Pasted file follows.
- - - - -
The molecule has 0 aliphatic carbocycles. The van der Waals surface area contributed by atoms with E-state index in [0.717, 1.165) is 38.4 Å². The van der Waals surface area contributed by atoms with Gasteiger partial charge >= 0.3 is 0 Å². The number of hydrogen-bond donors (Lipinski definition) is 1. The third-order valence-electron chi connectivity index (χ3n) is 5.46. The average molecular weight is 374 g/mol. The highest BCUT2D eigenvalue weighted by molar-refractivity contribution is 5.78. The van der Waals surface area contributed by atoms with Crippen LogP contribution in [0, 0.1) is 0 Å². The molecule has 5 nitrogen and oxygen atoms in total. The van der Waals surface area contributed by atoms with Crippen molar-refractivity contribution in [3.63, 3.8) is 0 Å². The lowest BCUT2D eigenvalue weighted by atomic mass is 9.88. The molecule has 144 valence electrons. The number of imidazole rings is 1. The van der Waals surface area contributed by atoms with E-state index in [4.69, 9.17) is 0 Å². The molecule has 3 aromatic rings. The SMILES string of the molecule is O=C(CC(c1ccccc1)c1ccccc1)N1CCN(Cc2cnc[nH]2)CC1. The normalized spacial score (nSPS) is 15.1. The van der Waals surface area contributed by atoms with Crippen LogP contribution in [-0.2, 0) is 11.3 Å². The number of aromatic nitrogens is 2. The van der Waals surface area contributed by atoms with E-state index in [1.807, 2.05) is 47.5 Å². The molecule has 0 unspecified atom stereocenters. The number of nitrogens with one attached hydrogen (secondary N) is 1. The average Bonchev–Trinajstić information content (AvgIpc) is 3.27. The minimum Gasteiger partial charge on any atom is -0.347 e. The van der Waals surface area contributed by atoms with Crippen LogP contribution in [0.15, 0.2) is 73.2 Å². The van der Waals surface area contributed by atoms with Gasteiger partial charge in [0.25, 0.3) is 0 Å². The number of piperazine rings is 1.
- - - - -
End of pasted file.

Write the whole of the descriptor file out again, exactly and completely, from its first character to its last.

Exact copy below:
The molecule has 0 aliphatic carbocycles. The van der Waals surface area contributed by atoms with E-state index in [0.717, 1.165) is 38.4 Å². The van der Waals surface area contributed by atoms with Gasteiger partial charge >= 0.3 is 0 Å². The number of hydrogen-bond donors (Lipinski definition) is 1. The third-order valence-electron chi connectivity index (χ3n) is 5.46. The average molecular weight is 374 g/mol. The highest BCUT2D eigenvalue weighted by molar-refractivity contribution is 5.78. The van der Waals surface area contributed by atoms with Crippen LogP contribution in [0, 0.1) is 0 Å². The molecule has 5 nitrogen and oxygen atoms in total. The van der Waals surface area contributed by atoms with Crippen molar-refractivity contribution in [3.63, 3.8) is 0 Å². The lowest BCUT2D eigenvalue weighted by atomic mass is 9.88. The molecule has 144 valence electrons. The number of imidazole rings is 1. The van der Waals surface area contributed by atoms with E-state index in [4.69, 9.17) is 0 Å². The molecule has 3 aromatic rings. The SMILES string of the molecule is O=C(CC(c1ccccc1)c1ccccc1)N1CCN(Cc2cnc[nH]2)CC1. The normalized spacial score (nSPS) is 15.1. The van der Waals surface area contributed by atoms with Crippen LogP contribution in [-0.2, 0) is 11.3 Å². The number of aromatic nitrogens is 2. The van der Waals surface area contributed by atoms with E-state index in [1.807, 2.05) is 47.5 Å². The molecule has 0 unspecified atom stereocenters. The number of nitrogens with one attached hydrogen (secondary N) is 1. The average Bonchev–Trinajstić information content (AvgIpc) is 3.27. The minimum Gasteiger partial charge on any atom is -0.347 e. The van der Waals surface area contributed by atoms with Crippen LogP contribution in [0.15, 0.2) is 73.2 Å². The van der Waals surface area contributed by atoms with Gasteiger partial charge in [0.25, 0.3) is 0 Å². The number of piperazine rings is 1.